U.S. banks' deposit costs rose far more quickly than loan yields in the first quarter. That trend will persist amid a flat-to-inverted yield curve, creating a headwind to bank profitability.
S&P Global Market Intelligence's recently updated five-year outlook for the U.S. banking industry suggests that net interest margins have peaked and will remain under pressure over the foreseeable future as liquidity pressures persist even in the absence of further rate hikes from the Federal Reserve. While funding costs continue increasing, loan yields will receive only a modest boost, in no small part due to the recent decline in long-term interest rates.
Liquidity pressures, hungry depositors pushing funding costs higher
Bankers hoped that deposit betas had stabilized in the fourth quarter of 2018. But that proved not to be the case as liquidity needs grew at some banks, while many others felt pressures from customers demanding higher-yielding products. The industry's cost of interest-bearing deposits rose to 1.09% in the first quarter of 2019 from 0.62% in the year-ago period.
Deposit betas, or the percentage of changes in market rates that banks pass on to their customers, rose to 49% in the first quarter from 43% in the fourth quarter of 2018. Betas had nearly stabilized in the fourth quarter as fears over a global economic slowdown led to a broad market sell-off and flight to quality. As investors took cash out of the markets, many likely brought those funds back to their banks. The markets recovered notably in the first quarter, and deposit betas once again rose.
The amount of reserves parked at Federal Reserve banks also declined in recent quarters as the central bank has shrunk its balance sheet. The Federal Reserve Bank of Boston predicted in the fall of 2017 that reductions in reserves would lead to considerably wider spreads in the repo markets, or more expensive short-term borrowing, adding to liquidity pressures.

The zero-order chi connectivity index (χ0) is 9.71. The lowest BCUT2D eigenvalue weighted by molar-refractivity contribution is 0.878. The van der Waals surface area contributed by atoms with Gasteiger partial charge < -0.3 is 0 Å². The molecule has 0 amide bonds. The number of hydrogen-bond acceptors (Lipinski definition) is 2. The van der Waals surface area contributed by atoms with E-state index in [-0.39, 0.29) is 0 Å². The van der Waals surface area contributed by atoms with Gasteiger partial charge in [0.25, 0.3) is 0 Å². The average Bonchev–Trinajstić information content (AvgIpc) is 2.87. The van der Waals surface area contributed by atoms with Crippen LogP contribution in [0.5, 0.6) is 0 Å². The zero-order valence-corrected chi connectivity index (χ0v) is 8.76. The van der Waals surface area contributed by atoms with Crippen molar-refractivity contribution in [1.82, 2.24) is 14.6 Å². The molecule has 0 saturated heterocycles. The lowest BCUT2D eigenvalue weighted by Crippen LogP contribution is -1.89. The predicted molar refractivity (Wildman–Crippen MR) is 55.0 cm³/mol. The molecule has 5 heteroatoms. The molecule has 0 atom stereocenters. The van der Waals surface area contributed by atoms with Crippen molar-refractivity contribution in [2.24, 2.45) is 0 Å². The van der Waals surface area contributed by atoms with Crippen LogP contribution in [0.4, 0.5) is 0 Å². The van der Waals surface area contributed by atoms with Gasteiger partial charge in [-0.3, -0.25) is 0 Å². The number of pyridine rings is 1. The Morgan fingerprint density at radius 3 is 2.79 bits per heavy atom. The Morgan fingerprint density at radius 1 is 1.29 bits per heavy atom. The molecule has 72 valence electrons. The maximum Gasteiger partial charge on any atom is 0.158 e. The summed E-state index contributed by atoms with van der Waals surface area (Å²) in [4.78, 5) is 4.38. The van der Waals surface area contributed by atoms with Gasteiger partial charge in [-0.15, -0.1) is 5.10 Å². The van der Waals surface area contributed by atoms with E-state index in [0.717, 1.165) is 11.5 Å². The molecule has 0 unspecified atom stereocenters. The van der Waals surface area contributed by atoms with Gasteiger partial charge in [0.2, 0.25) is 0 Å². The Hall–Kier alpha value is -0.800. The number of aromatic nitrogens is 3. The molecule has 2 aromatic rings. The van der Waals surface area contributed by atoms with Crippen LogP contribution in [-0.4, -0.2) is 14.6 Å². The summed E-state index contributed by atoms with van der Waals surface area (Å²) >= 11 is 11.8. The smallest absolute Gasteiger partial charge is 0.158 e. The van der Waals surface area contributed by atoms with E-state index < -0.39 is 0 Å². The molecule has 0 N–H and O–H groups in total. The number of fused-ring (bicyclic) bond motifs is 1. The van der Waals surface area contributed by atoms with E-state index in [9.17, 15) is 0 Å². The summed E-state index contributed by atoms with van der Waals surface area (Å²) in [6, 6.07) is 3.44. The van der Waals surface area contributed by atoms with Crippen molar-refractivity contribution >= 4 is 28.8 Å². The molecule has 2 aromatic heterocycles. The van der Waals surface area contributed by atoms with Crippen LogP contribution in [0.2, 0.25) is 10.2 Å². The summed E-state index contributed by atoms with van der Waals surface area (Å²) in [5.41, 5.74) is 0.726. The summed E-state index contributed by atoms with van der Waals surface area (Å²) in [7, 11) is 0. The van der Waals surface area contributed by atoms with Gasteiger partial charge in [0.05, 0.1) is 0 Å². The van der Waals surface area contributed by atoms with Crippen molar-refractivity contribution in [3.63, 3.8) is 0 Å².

In a survey earlier this year of senior financial officers at banks that collectively held close to 75% of the reserves in the system, the Fed found that institutions would take actions to bolster liquidity if reserves fell to their lowest comfort level. At the time of the survey in February, respondents said reserves would need to decline by 43.5% before reaching that point.
Since that time, total reserve balances at the Fed, including reserves held by foreign banking organizations, had fallen 6.4% as of May 29. Through the end of the first quarter, total reserves had fallen 23.2% from year-ago levels.
Looking at just U.S.-based banks that make up our industry aggregate, reserves at the Fed fell 29.1% in the first quarter when compared to year-ago levels.
Banks in the Fed survey said they would look to replenish the reserve balances in the short term by increasing advances from Federal Home Loan Banks. Few said they would seek to increase their retail deposit base through higher rates or through other attractive, nonrate offerings, at least in the short term. But about 60% said they would borrow in the unsecured lending market, including negotiable CDs, in tenors less than 30 days, while nearly 40% would consider similar strategies in tenors greater than 30 days. Negotiable CDs have a minimum value of $100,000 and can be sold in the secondary market.
CDs have already become a larger portion of banks' funding bases, growing to 14.0% of deposits from 12.5% a year ago. The cost of CDs has climbed during the same time period, with deposit betas on retail CDs jumping to 69.3% in the first quarter of 2019. That is above the level witnessed during the last tightening cycle, when the beta on retail CDs reached 55.6% in 2006.
Betas seem poised to rise again this year as banks put more of their excess liquidity to work, while customers continue to move funds out of noninterest-bearing products and into higher-yielding accounts.
Rates now stand as a headwind for margins